Being a chef was never on the cards for Imad Alarnab when he was growing up in Damascus. Like many Syrian families, he explains, Alarnab's parents wanted him to become a doctor or engineer. But he was “always passionate about food,” and from a young age would help his mother in the kitchen.
After a brief career in fashion, in 1999 Alarnab managed to convince his father to allow him use of one of his shops, where he began to sell chicken and potato wraps, eventually experimenting with new spices to create Indian- and Mexican-inspired sandwiches. They were a hit, enabling Alarnab to establish his first of three restaurants in the historic city.
Next month, he hopes to open another, this time in London, but it will be a poignant reminder of what he has left behind.
When the Syrian civil war started with major unrest in Damascus and Aleppo in March 2011, Alarnab thought the violence would be over in a matter of months, “something like the other countries in the Arab Spring,” he explains. Alarnab and his family moved house five times in three years from 2012, attempting to evade danger; he was forced to close his three restaurants in the capital: Castelo, which centred on fast food such as shawarma wraps; Al-hatem, which had a weekly changing menu based on home-style cooking; and Panino, a large venue serving “a bit of everything.”
By 2015, Alarnab decided to flee, leaving behind a 13-year career in restaurants as well as his family, some of whom he would never see again. He entered Lebanon, before passing through Turkey, Greece, Macedonia, Serbia, Hungary, Austria, Germany and France, by boat, foot, and bicycle. “It was really, really scary,” he recalls, particularly in Hungary, which he crossed hiding in a car boot. “Everyone was saying if you're caught there they will beat you, it wasn’t really safe.”
After spending 64 nights sleeping on church steps in Calais, brought to an end by an aggressive police force who kicked Alarnab and 13 others out, he finally made it to England, in the back of a lorry, on October 1 – five years ago today.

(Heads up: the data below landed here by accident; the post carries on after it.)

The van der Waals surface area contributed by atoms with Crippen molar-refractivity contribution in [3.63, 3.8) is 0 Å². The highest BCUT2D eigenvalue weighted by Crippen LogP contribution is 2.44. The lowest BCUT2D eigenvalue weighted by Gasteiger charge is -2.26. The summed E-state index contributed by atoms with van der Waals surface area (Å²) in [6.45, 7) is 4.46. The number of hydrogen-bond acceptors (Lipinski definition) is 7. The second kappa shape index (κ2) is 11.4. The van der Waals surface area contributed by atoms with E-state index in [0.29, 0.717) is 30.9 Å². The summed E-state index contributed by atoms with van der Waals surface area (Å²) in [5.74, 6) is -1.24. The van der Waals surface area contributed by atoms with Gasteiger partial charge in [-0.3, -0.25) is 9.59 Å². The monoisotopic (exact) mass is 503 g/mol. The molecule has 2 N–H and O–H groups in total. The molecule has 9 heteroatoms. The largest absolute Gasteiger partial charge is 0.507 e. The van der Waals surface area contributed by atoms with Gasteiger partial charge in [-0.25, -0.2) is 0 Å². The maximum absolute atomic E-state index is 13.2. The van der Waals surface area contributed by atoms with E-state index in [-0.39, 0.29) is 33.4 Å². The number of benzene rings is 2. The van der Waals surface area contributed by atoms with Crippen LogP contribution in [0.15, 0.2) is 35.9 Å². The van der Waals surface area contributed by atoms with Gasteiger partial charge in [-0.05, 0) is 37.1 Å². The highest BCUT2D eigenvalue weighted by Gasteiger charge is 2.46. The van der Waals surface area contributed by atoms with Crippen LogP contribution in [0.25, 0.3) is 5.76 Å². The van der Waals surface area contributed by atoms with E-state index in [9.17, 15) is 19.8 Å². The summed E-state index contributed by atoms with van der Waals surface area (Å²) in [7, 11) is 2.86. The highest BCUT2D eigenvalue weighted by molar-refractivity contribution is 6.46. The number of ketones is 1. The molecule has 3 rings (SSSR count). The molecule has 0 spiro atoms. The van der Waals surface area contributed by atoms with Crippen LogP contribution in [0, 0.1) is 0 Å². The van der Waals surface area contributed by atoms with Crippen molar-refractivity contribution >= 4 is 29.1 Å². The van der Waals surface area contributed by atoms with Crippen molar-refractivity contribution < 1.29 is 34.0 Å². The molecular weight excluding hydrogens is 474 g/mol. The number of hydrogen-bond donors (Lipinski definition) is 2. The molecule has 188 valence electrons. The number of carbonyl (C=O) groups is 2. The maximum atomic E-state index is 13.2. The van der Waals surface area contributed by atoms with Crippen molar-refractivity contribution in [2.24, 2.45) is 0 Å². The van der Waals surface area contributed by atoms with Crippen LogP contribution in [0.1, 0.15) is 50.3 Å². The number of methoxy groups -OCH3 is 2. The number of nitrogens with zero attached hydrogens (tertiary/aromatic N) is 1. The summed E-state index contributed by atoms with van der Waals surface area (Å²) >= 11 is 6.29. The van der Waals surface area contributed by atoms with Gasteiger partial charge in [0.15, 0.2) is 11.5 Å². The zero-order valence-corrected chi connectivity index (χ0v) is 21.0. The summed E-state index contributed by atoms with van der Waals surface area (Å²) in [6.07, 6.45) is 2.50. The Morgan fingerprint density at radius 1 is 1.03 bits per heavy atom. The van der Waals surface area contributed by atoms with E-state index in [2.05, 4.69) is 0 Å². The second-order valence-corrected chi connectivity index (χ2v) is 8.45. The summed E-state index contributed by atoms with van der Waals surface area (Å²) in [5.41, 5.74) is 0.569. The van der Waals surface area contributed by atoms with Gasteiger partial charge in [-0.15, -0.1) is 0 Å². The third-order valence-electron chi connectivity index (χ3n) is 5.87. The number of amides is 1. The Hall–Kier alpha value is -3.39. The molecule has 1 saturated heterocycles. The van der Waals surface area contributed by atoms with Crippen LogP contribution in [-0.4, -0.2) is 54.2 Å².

Alarnab's sister and aunt already lived here and his cousins were born in the UK, but the main incentive to come was the language. Alarnab's mother, Samar, who died just over a month after he arrived in Britain, studied English at university and and instilled the language into him from a young age, reciting Shakespeare’s plays and poems. “She taught me the two things I’m using right now, English and cooking.”
Alarnab now has indefinite leave to remain in the UK, and having started out washing cars, and then selling them, he began a pop-up restaurant in 2017 on Columbia Road in London. “I wanted to cook what my mother used to cook for us, not something you’ll find in every Syrian restaurant,” he explains, favouring the kibbeh (lamb and bulgur meatballs) and fatayer (pastries stuffed with cheese, spinach or lamb) he used to help Samar to make over more well-known classics like shawarma and hummus.
Since arriving in Europe Alarnab has sought to help others who have faced the terror and violence he has: cooking for them in the refugee camp in Calais on a small, gas-powered camping stove, and raising almost £200,000 through his pop-ups for the Choose Love charity, members of whom he met in the camp. Most of it went to support a children’s hospital in Aleppo, and Alarnab plans to donate £1 from every bill at his new London restaurant to the same cause.
He is attempting to reach a £50,000 crowdfund target in order to launch Imad’s Syrian Kitchen permanently in Soho (on the site recently vacated by Asma Khan's Darjeeling Express), which will serve slow-cooked lamb and grilled chicken, served with fresh flatbreads, as well as Syrian mezze including falafel, watermelon halloumi and za’atar salad and fattet makdous, a dish of crispy baby aubergine stuffed with lamb.
Alarnab’s says his take on Syrian cuisine is one that “doesn’t need to be very traditional, it can be more modern, but you need to feel the Syrian taste of it.” Thus, there’s a strong use of spices like cumin, dried mint and smoked paprika in his dishes. "In Syria we like ghee, fat, garlic – strong flavours," he says. "I wanted to, not change the recipes, but make them more acceptable for other cultures to like Syrian food.”
A sense of homeliness, Alarnab hopes, will not only be felt in the food, but the restaurant’s atmosphere, too. “I want people to feel like it’s their own restaurant. They can come and relax.” Much like his previous pop-ups and supper clubs, where guests dined on long, convivial tables (and those who couldn't afford the dinner could come for free falafel), he aims to bring people together. “It will be a bit difficult now, but hopefully in the future we will have two long tables at the restaurant.”
After five years in Britain, Alarnab has fallen in love with the capital. “London is my home, I consider myself a Londoner,” he says, but a return to Damascus, if only to visit friends and family, is never far from his mind. “Every day I hope to go back, but it looks like only a dream right now.”